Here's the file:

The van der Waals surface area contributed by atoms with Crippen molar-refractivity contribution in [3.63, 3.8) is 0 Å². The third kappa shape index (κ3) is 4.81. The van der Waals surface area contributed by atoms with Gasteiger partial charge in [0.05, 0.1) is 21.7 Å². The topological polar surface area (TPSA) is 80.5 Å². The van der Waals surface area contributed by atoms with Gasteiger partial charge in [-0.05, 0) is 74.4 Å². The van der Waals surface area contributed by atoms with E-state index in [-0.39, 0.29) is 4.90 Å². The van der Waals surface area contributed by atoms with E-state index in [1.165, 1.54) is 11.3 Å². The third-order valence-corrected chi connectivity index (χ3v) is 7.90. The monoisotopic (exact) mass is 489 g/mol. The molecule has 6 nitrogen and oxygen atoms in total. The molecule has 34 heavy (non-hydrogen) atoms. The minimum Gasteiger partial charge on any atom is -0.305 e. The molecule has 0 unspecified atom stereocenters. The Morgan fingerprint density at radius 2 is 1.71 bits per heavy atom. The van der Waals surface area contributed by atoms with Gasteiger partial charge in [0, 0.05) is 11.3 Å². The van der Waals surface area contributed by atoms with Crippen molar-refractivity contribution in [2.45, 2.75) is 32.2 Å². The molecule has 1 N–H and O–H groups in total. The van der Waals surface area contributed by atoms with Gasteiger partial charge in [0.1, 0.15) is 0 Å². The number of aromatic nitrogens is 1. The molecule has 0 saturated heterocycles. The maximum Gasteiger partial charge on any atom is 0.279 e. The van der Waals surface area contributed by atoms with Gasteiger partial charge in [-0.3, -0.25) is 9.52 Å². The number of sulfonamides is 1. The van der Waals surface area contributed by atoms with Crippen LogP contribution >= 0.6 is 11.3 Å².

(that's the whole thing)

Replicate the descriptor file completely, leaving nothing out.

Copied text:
The van der Waals surface area contributed by atoms with Crippen molar-refractivity contribution in [3.63, 3.8) is 0 Å². The third kappa shape index (κ3) is 4.81. The van der Waals surface area contributed by atoms with Gasteiger partial charge in [0.05, 0.1) is 21.7 Å². The topological polar surface area (TPSA) is 80.5 Å². The van der Waals surface area contributed by atoms with Gasteiger partial charge in [-0.05, 0) is 74.4 Å². The van der Waals surface area contributed by atoms with E-state index in [-0.39, 0.29) is 4.90 Å². The van der Waals surface area contributed by atoms with E-state index in [1.165, 1.54) is 11.3 Å². The third-order valence-corrected chi connectivity index (χ3v) is 7.90. The monoisotopic (exact) mass is 489 g/mol. The molecule has 6 nitrogen and oxygen atoms in total. The molecule has 34 heavy (non-hydrogen) atoms. The minimum Gasteiger partial charge on any atom is -0.305 e. The molecule has 0 unspecified atom stereocenters. The Morgan fingerprint density at radius 2 is 1.71 bits per heavy atom. The van der Waals surface area contributed by atoms with Gasteiger partial charge in [0, 0.05) is 11.3 Å². The van der Waals surface area contributed by atoms with Crippen molar-refractivity contribution in [2.45, 2.75) is 32.2 Å². The molecule has 1 N–H and O–H groups in total. The van der Waals surface area contributed by atoms with Gasteiger partial charge in [0.1, 0.15) is 0 Å². The number of aromatic nitrogens is 1. The molecule has 0 saturated heterocycles. The maximum Gasteiger partial charge on any atom is 0.279 e. The van der Waals surface area contributed by atoms with Gasteiger partial charge in [-0.3, -0.25) is 9.52 Å². The number of sulfonamides is 1. The van der Waals surface area contributed by atoms with Crippen LogP contribution >= 0.6 is 11.3 Å².